By Sherrie Li
By Falling James
By Amanda Lewis
By Amy Nicholson
By Amy Nicholson
By Jennifer Swann
By Scott Foundas
By Sherrie Li
Balkan filmmakers these days must be acutely sensitive to how their works may be perceived at home and abroad -- someone is always asking, "What side are you on?" Then again, that question has been an issue through 50 years of communism and 10 years of war.
The first Serbian talkie was shot during the Nazi occupation of Belgrade in 1942. To be frank, it's no Open City. Innocence Unprotectedwas directed by Dragoljub Aleksic, a Yugoslavian daredevil who built a naive melodrama about a girl and her strongman sweetheart around footage of his own high-wire and aerial stunts, shot before the war. After Marshal Josip Tito and the Communist Party came to power, Aleksic was brought up on and eventually cleared of charges that he had collaborated with the Nazis.
In his loving but critically savvy documentary, also titled Innocence Unprotected(1968), Dusan Makavejev weaves together scenes from Aleksic's movie, interviews with surviving cast members, and footage from the era's news and propaganda films. The result is a brilliant reminder that the meanings of images are always up for grabs, as Makavejev looks at the ways in which daredevils, fascists and communists all exploit the body beautiful.
Made in the era of openness that came with Tito's death in 1980, Emir Kusturica's When Father Was Away on Business(1985) and Goran Markovic's Tito and Me(1992) are, each in its own way, about love, loyalty and life under the Communist leader. In neither of these films are there signs of the deeply rooted ethnic and political tensions that exploded in the early '90s, although perhaps they left their mark in Markovic's sense of nostalgia. With the release of his epic, absurdist satire Underground(1995), however, Kusturica ran into those tensions head-on. This story of a comic love triangle set against Yugoslavia's ever-darkening postwar history won the director both his second Palme d'Or at Cannes (his first was for Father) and censure for his failure to condemn Serbia's role in civil-war atrocities. Kusturica vowed never to make another film (his latest, Black Cat, White Cat, opens next month).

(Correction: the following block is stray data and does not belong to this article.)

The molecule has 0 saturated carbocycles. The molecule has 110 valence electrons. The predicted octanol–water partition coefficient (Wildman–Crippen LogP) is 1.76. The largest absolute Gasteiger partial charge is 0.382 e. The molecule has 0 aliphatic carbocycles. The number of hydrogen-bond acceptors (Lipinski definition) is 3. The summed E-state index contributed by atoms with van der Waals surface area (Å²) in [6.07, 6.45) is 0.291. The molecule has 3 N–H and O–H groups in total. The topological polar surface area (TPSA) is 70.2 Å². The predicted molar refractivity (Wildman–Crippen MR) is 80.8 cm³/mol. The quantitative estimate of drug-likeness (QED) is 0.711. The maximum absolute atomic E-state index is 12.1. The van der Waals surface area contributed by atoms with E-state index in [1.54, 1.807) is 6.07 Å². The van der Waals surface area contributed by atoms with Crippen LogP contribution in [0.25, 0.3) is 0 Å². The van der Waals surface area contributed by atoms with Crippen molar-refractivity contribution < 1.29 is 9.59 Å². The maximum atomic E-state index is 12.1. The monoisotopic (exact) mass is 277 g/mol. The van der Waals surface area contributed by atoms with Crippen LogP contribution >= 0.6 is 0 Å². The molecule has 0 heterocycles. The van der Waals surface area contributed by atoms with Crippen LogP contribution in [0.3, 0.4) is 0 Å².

Similarly, Serbian director Srdan Dragojevic's Pretty Village, Pretty Flame(1996), a searing portrait of two lifelong friends who end up on opposite sides of the conflict, was hailed as a Kubrickian anti-war statement by many international critics, while in Bosnia-Herzegovina it was considered little more than pro-Serb agitprop.
A few days after The Hornetscreened in Sarajevo, Dragojevic's The Wounds was shown amid tight security. But with Dragojevic turning his savage eye toward Belgrade's social meltdown under Slobodan Milosevic's nationalist policies through the story of two Serb teenagers who dream of becoming gangsters, The Woundsproved a hit. Some local viewers even saw it as an apology for Pretty Village, Pretty Flame, a sign that Dragojevic had learned a valuable lesson.
All of these films, with the exception of The Hornetand The Wounds, are available on video.
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